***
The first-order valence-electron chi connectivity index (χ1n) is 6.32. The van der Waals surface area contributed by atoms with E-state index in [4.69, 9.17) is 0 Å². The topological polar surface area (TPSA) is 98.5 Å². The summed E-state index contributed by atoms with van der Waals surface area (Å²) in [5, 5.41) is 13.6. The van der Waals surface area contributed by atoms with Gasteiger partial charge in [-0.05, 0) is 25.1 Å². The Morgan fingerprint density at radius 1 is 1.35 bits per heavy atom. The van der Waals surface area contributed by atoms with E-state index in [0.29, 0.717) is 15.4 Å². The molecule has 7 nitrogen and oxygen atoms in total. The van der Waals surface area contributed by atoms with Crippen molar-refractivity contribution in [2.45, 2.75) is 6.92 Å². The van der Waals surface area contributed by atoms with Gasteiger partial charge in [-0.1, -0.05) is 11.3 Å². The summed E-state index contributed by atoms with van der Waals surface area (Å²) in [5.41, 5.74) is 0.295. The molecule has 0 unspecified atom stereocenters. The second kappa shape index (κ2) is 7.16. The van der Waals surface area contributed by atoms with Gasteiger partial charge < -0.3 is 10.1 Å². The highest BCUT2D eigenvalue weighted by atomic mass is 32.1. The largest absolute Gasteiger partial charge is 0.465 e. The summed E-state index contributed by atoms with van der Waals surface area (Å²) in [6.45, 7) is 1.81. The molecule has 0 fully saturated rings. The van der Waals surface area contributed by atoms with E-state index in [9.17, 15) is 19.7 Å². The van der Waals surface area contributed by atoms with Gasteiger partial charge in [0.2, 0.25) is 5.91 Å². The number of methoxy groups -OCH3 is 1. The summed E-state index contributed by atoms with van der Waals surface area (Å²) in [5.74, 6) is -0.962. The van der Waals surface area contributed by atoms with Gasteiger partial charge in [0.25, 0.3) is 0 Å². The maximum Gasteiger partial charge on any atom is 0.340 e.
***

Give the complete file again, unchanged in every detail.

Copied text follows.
The first-order valence-electron chi connectivity index (χ1n) is 6.32. The van der Waals surface area contributed by atoms with E-state index in [4.69, 9.17) is 0 Å². The topological polar surface area (TPSA) is 98.5 Å². The summed E-state index contributed by atoms with van der Waals surface area (Å²) in [5, 5.41) is 13.6. The van der Waals surface area contributed by atoms with Gasteiger partial charge in [-0.05, 0) is 25.1 Å². The Morgan fingerprint density at radius 1 is 1.35 bits per heavy atom. The van der Waals surface area contributed by atoms with E-state index in [0.29, 0.717) is 15.4 Å². The molecule has 7 nitrogen and oxygen atoms in total. The van der Waals surface area contributed by atoms with Crippen molar-refractivity contribution in [2.45, 2.75) is 6.92 Å². The van der Waals surface area contributed by atoms with Gasteiger partial charge in [-0.1, -0.05) is 11.3 Å². The summed E-state index contributed by atoms with van der Waals surface area (Å²) in [5.41, 5.74) is 0.295. The molecule has 0 unspecified atom stereocenters. The second kappa shape index (κ2) is 7.16. The van der Waals surface area contributed by atoms with Gasteiger partial charge < -0.3 is 10.1 Å². The highest BCUT2D eigenvalue weighted by atomic mass is 32.1. The largest absolute Gasteiger partial charge is 0.465 e. The summed E-state index contributed by atoms with van der Waals surface area (Å²) in [6.45, 7) is 1.81. The molecule has 0 fully saturated rings. The van der Waals surface area contributed by atoms with E-state index in [9.17, 15) is 19.7 Å². The van der Waals surface area contributed by atoms with Gasteiger partial charge in [0.2, 0.25) is 5.91 Å². The number of methoxy groups -OCH3 is 1. The summed E-state index contributed by atoms with van der Waals surface area (Å²) in [5.74, 6) is -0.962. The van der Waals surface area contributed by atoms with Gasteiger partial charge in [0.25, 0.3) is 0 Å². The maximum Gasteiger partial charge on any atom is 0.340 e.